The Air Force is preparing to test how well a revamped nuclear bomb performs when it is dropped out of a plane, Inside Defense reported on Thursday.
In cooperation with the U.S. National Nuclear Security Administration and contractor Boeing, the Air Force is planning for tests this summer of the B-61's new "Mod 12" variant, which comes with a retooled tail section.
The modernized gravity bomb is to be dropped first out of an F-16 fighter jet. If that test goes well, the B-61-12 will next be tested with an F-15 jet and a B-2 bomber -- aircraft that can carry heavier payloads than the F-16, Eglin Air Force Base spokeswoman Lois Walsh told the newsletter.
"The next test event scheduled for the program is the safe separation test," John Mistretta, a materiel supervisor with the Air Force Life Cycle Management Center, said in an email. "These tests involve drops of Separation Test Vehicles from an aircraft in actual flight. These tests are scheduled for summer 2014 and will be used to verify design and center of gravity."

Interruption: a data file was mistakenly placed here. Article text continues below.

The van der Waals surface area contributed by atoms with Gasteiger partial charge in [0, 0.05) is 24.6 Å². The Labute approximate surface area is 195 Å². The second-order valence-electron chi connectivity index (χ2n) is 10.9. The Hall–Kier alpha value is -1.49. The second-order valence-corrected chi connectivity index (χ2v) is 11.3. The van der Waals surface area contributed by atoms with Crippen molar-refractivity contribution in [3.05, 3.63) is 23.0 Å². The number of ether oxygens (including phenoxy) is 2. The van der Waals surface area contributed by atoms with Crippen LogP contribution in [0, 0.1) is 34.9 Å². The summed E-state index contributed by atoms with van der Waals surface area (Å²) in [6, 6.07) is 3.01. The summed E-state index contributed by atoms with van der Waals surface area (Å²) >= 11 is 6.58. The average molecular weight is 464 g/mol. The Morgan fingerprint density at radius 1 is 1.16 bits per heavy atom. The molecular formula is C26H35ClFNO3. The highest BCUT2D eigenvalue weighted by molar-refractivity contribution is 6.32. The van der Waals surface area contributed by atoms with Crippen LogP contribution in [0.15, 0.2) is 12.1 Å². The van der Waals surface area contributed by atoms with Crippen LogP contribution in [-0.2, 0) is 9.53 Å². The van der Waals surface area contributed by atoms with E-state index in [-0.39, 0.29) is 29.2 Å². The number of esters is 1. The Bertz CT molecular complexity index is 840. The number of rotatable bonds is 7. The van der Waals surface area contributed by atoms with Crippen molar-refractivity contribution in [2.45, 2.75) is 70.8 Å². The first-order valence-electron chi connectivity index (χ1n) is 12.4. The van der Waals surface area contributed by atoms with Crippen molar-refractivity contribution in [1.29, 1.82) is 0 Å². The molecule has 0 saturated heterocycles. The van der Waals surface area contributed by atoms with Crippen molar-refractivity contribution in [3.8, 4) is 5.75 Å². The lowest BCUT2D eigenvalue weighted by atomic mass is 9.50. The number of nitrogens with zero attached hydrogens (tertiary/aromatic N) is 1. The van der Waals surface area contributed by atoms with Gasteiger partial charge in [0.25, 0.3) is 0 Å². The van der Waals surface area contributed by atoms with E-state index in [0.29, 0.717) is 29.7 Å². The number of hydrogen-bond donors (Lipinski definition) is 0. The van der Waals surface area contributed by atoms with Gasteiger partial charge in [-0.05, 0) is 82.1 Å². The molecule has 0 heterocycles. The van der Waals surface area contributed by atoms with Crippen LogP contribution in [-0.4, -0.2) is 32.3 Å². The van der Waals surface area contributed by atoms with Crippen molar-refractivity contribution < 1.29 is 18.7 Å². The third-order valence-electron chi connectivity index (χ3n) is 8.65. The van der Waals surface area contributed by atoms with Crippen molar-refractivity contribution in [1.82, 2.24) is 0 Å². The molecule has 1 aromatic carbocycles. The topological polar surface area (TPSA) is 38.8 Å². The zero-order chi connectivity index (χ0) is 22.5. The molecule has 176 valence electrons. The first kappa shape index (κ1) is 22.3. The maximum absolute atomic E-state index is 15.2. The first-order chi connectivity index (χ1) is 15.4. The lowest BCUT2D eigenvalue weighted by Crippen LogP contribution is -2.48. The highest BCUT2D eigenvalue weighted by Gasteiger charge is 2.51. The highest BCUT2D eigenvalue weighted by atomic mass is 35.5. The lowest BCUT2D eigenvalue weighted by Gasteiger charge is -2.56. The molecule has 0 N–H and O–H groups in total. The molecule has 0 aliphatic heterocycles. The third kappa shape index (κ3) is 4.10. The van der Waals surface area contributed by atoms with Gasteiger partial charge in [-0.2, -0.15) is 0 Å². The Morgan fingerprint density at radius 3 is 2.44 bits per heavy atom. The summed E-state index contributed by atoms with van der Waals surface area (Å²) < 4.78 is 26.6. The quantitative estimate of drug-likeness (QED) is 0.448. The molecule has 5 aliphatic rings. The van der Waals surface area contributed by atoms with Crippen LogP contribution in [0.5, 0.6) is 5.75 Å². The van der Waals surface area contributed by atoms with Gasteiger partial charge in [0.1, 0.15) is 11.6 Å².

The move to prepare for separation testing follows the successful completion earlier this month of a full-scale wind-tunnel assessment of the Mod 12 design.
The B-61-12 variant is planned to replace the current B-61-3, -4, -7, and -10 variants. The broader project to extend the service life of the gravity bomb involves maintenance and modifications to the weapon's conventional and nuclear components.
This article was published in Global Security Newswire, which is produced independently by National Journal Group under contract with the Nuclear Threat Initiative. NTI is a nonprofit, nonpartisan group working to reduce global threats from nuclear, biological, and chemical weapons.
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